Grants could stabilise sub-central revenue, but often do not

Intergovernmental grants could ensure that SCGs’ total revenues remain stable over the business cycle, thereby compensating for own-resource revenue fluctuations. And they would absorb tax revenue volatility and act as insurance against asymmetric shocks. Seen from the perspective of central government, transfers could, in fact, act as automatic stabilisers. Indeed, properly designed, sub-central tax revenues and grants would be inversely related: abundant tax revenues would combine with lower grant allocations and vice versa, and aggregate sub-central revenues would be less volatile than sub-central tax revenue alone.

In practice, however, many intergovernmental transfer systems do not have those stabilisation properties. In 2013, the Fiscal Network conducted an empirical study whose findings suggested that, in many OECD countries, grants tended to exacerbate fluctuations in SCG revenue or GDP rather than damping them (Figure 4.3). Overall, a 1 percentage point increase in the output gap – a measure of economic slack – reduces transfer growth by between 0.6 and 0.8 percentage points (Blöchliger and Égert, 2013). Although the destabilising effect seems a little stronger in countries with large transfer systems and a relatively stable tax base (like the property tax), no clear pattern has yet emerged. Since consolidation started in 2010, transfers have begun to exert a slightly stabilising effect – in other words, central government has partially compensated SCGs for their falling own-source revenues, especially in unitary countries (Foremny and von Hagen, 2013).

Figure 4.3. How transfers have responded to the size of the output gap
1970-2009
picture

Note: The columns show the percentage point changes in transfer growth in each country when the output gap increases by 1 percentage point. A negative value means an anti-cyclical transfer system, while a positive value means it is pro-cyclical. Values for countries denoted by a double asterisk (**) or a single one (*) are significant at the 5% and 10% levels.

Source: Blöchliger, H. and B. Égert (2013), “Fiscal Consolidation across Government Levels – Part 3. Intergovernmental Grants, Pro- or Counter-cyclical?” OECD Economics Department Working Papers, No. 1072, OECD Publishing, http://dx.doi.org/10.1787/5k43nxqrlmtf-en.

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What are the underlying forces that cause many intergovernmental grant systems to exert a destabilising effect?

  • Some grant formulae contain an element of tax sharing – in other words, total grant spending is partially a function of central or sub-central tax revenue. And since tax revenue tends to move with the cycle, spending on transfers also becomes pro-cyclical. The fact that the nature of some transfers is akin to tax sharing – in Austria, Japan, Korea and Mexico, for example – could explain their destabilising impact on sub-central revenue.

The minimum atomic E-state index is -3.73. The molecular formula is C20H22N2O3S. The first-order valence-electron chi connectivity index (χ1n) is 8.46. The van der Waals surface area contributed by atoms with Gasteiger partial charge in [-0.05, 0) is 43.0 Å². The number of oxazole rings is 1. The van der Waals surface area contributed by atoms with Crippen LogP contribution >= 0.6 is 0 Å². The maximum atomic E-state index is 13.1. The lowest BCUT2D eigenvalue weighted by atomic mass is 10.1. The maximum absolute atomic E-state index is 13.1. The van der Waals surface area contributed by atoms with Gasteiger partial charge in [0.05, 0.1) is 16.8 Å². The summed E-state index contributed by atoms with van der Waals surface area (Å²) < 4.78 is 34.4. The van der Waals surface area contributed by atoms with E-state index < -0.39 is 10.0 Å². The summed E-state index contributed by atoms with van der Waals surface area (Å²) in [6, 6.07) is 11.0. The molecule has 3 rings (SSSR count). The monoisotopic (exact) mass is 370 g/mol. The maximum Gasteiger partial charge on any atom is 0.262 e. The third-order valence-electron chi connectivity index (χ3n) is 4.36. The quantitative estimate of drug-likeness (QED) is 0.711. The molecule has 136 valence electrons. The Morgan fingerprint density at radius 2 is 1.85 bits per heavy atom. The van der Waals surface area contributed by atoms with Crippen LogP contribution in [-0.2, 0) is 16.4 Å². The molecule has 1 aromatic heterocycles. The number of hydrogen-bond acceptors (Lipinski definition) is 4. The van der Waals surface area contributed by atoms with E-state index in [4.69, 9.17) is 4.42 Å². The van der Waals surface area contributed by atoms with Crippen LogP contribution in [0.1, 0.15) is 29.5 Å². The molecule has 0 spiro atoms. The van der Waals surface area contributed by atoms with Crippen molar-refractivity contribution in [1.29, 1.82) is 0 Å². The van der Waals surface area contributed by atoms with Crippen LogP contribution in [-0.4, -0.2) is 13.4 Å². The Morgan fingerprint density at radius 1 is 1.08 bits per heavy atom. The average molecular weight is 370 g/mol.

• Matching grants, which account for 40% of all grants, make grant allocation a function of sub-central spending. The more a SCG spends, the more transfer revenue it gets. So, if SCG spending varies positively with the cycle, then matching grants become pro-cyclical. The matching character of transfers might go some way towards explaining pro-cyclicality in Ireland and the United Kingdom.

  • Equalising transfers usually rely on a fiscal capacity indicator, where grant allocation is determined by the difference between an individual SCG’s fiscal capacity and the national average. This average tends to move with the cycle. If recipient SCGs have, on average, weaker cycles than the country, the difference between the national average and an individual SCG’s fiscal capacity tends to become destabilising – which could explain pro‐cyclical equalisation in Canada and Germany even though pro-cyclicality is weak.

  • Finally, pro-cyclical transfers can be politically driven. Revenue buoyancy tends to be associated with higher spending, including spending on intergovernmental transfers (Joumard and André, 2008). Since roughly 20% of all transfers are not formula-based but can be increased or cut at the discretion of central government, grants can be adapted to changing budget conditions and become pro-cyclical.

If central government transfers exacerbate fluctuations in the revenue of SCGs, their budgets become more difficult to manage over the cycle. And sub-central fiscal policy becomes even more pro-cyclical if fiscal rules cap SCG spending or borrowing – a common practice in most countries, at least for current spending. SCGs could also react asymmetrically to excessive revenue fluctuations by raising expenditure when times are good and increasing tax rates or borrowing when they are bad, thereby inflating the size of government and the public sector in the long run (Rattso and Tovmo, 1998).

There are a number of ways to reduce pro-cyclical fluctuations in intergovernmental grants and strengthen their automatic stabiliser properties.

  • Grants should be needs-based. To avoid excessive sub-central revenue volatility, transfers should, as a general rule, be linked to SCGs’ effective needs, measured by tax raising capacity or the standard cost of providing services.